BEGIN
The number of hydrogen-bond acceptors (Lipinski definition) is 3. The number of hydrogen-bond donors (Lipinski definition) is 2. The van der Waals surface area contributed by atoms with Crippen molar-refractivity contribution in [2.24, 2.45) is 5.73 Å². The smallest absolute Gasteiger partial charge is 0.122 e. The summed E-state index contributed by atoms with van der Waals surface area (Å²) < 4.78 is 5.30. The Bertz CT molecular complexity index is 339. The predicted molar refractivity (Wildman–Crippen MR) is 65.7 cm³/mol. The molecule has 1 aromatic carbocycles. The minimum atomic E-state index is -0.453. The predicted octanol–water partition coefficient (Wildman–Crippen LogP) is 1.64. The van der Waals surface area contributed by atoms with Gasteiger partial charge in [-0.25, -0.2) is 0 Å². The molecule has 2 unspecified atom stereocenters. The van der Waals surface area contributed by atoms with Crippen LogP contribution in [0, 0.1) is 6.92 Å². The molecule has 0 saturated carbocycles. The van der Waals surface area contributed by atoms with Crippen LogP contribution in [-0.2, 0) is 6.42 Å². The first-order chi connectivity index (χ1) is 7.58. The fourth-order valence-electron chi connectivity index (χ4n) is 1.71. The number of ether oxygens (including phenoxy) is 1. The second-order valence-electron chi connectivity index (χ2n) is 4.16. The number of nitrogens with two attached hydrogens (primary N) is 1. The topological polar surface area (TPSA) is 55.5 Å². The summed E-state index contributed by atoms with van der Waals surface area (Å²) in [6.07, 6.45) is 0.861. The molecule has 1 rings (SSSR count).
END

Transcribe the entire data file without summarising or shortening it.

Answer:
The number of hydrogen-bond acceptors (Lipinski definition) is 3. The number of hydrogen-bond donors (Lipinski definition) is 2. The van der Waals surface area contributed by atoms with Crippen molar-refractivity contribution in [2.24, 2.45) is 5.73 Å². The smallest absolute Gasteiger partial charge is 0.122 e. The summed E-state index contributed by atoms with van der Waals surface area (Å²) < 4.78 is 5.30. The Bertz CT molecular complexity index is 339. The predicted molar refractivity (Wildman–Crippen MR) is 65.7 cm³/mol. The molecule has 1 aromatic carbocycles. The minimum atomic E-state index is -0.453. The predicted octanol–water partition coefficient (Wildman–Crippen LogP) is 1.64. The van der Waals surface area contributed by atoms with Gasteiger partial charge in [-0.25, -0.2) is 0 Å². The molecule has 2 unspecified atom stereocenters. The van der Waals surface area contributed by atoms with Crippen LogP contribution in [0, 0.1) is 6.92 Å². The molecule has 0 saturated carbocycles. The van der Waals surface area contributed by atoms with Crippen LogP contribution in [-0.2, 0) is 6.42 Å². The first-order chi connectivity index (χ1) is 7.58. The fourth-order valence-electron chi connectivity index (χ4n) is 1.71. The number of ether oxygens (including phenoxy) is 1. The second-order valence-electron chi connectivity index (χ2n) is 4.16. The number of nitrogens with two attached hydrogens (primary N) is 1. The topological polar surface area (TPSA) is 55.5 Å². The summed E-state index contributed by atoms with van der Waals surface area (Å²) in [6.07, 6.45) is 0.861. The molecule has 1 rings (SSSR count).